benchmark examples. There are also food and wine pairing exercises.

Fine Vintage is delighted to partner with The Chopping Block, Chicago’s premier cooking school and gourmet retail store. With a history of educating home cooks for over 17 years, The Chopping Block offers hands-on and demonstration classes for every type of food lover, from ethnic cuisine to Culinary Boot Camp. Their kitchens in the historic Merchandise Mart offer a large and comfortable space, the perfect setting to inspire lively food and wine pairing discussion at each course.

Bookings are now being accepted online at for the first classes as follows:

Level 1: Foundation – a 1-day course that covers basic wine knowledge and the fundamentals of wine and food pairing

Date: Saturday March 8th 9:00am-5:00pm

Location: The Chopping Block at the Mart

Cost: $349

Level 2: Intermediate – a 3-day course that provides instruction on professional wine tasting and extensive coverage of the main grape varieties and the regions they come from.

Date: Sunday March 9th, Saturday & Sunday March 15th and 16th 9:00am-5:00pm

Location: The Chopping Block at the Mart

Cost: $950

Both qualifications include all textbooks, wine tasting glasses, course materials, wine samples throughout the course and the WSET

To learn more about Fine Vintage Ltd and register please visit

To learn more about The Chopping Block, please visit

Temperature control

Chateau Recougne, Bordeaux Superieur, 1993 harvest

Once the cellar was safe to enter we went in and got ready for the day ahead. The first job was to take the temperature of each tank,
which was a good way to start the day as it required zero intelligence or physical effort. In most cellars these days it would be as simple as looking at the gleaming computer panels that display the precise temperature of each tank, but no, in my cellar there were no computers. The vats were cooled by wrapping a hose around the neck of the tank, and then puncturing the hose so that cold water trickled out. Very sophisticated…

That said, temperature control during fermentation is still done in remarkable ways in some parts of the world. In the Alentejo in Portugal
there are still producers that use huge clay pots which they burry underground to keep the wine cool. In Canada some producers put tanks or bins on forklifts and move them outside at night to cool ferments down. And I’ve seen producers add large blocks of ice into a tank too – no names mentioned.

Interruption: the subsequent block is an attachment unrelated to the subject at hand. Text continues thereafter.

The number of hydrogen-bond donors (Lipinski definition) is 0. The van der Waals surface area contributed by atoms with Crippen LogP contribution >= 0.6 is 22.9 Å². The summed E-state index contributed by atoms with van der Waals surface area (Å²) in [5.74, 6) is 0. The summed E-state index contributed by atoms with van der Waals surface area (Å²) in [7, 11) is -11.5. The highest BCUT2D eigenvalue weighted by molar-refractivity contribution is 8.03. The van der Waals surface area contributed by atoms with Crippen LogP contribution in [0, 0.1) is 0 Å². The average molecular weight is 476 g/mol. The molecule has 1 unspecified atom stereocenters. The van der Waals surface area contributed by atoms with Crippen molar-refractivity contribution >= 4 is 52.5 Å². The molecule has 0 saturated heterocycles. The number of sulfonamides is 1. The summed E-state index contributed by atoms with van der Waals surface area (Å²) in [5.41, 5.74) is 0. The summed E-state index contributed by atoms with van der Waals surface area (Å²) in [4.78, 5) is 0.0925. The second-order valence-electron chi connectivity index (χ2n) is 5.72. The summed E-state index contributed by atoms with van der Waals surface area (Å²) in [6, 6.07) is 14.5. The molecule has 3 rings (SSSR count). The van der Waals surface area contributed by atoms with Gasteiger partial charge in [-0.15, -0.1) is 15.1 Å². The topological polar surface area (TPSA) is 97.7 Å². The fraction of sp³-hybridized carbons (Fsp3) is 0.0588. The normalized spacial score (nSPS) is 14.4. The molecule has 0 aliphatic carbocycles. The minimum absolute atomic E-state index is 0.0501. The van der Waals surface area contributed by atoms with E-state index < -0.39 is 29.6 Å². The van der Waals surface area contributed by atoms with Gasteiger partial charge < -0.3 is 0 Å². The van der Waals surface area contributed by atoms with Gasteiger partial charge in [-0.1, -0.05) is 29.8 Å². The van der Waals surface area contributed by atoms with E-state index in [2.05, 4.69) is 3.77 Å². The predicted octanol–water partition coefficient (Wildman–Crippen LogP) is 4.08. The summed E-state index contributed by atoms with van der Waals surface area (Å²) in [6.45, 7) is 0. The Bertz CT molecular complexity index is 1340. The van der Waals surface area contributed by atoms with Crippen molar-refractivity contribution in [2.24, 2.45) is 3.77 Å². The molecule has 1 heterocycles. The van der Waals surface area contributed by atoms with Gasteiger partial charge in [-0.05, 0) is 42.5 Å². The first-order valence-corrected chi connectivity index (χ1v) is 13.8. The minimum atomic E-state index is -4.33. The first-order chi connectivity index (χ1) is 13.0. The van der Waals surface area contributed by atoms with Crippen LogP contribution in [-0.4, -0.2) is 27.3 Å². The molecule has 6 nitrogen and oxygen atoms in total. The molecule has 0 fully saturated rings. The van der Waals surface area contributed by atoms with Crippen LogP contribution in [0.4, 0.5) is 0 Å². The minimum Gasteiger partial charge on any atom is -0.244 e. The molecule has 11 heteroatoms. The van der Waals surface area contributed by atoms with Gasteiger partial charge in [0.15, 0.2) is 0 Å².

But making wine the old fashioned way in Bordeaux wasn’t without its amusement. The actual thermometer had to be tied to a stick. That
way it could be plunged deep enough into the fermenting must so as to get an accurate reading.  But it wasn’t always exactly accurate. There are hot spots in the cap and so sometimes it would be up at 35 c and Didier would panic, and other times it had sunk below the previous days reading, and Didier would panic.

One time the whole contraption failed. Standing over a tank, with the owner right next to me, I plunged the stick deep into the cap, waited
1 minute and then pulled it out. The only issue was the thermometer was no longer attached, and had disaapeared somewhere in the thick mash of grape skins. Ah merde, said the owner glaring at me. I launched into typical British profuse apologies. But this was not totally unusual. When we drained the tanks we’d find all kinds of stuff. A very red stained glove, a glass bottle that had fallen off the coat hanger used to draw a sample, a cigarette lighter…

Of course temperature control has become such a critical metric in managing fermentations that to think it was done this way, ie not at
all, is mind-boggling to most winemakers. You can use cooling to cold soak must on arrival at the winery. You can keep ferments moving at a nice pace by preventing them from taking off and spiking  in reds over 35 C which would likely result in a stuck fermentation, and you getting fired if it’s a lot of valuable tanks. Of course in white wines it is even more important, especially for aromatic whites like Sauvignon Blanc done unoaked in tank. Cold temperatures can help preserve the vibrant youthful aromatics.

But as a cellar hand, it was much more fun to plunge a thermometer into each vat rather than looking at panels of computer read-outs.
There was something artisanal about it, and perhaps with all these old methods being abandoned we see so much more homogenized wine these days as a result. Should we modernize? Of course, when it makes sense, otherwise you’re just being stubborn, although I have a real fondness for those types of opinionated traditional winemakers.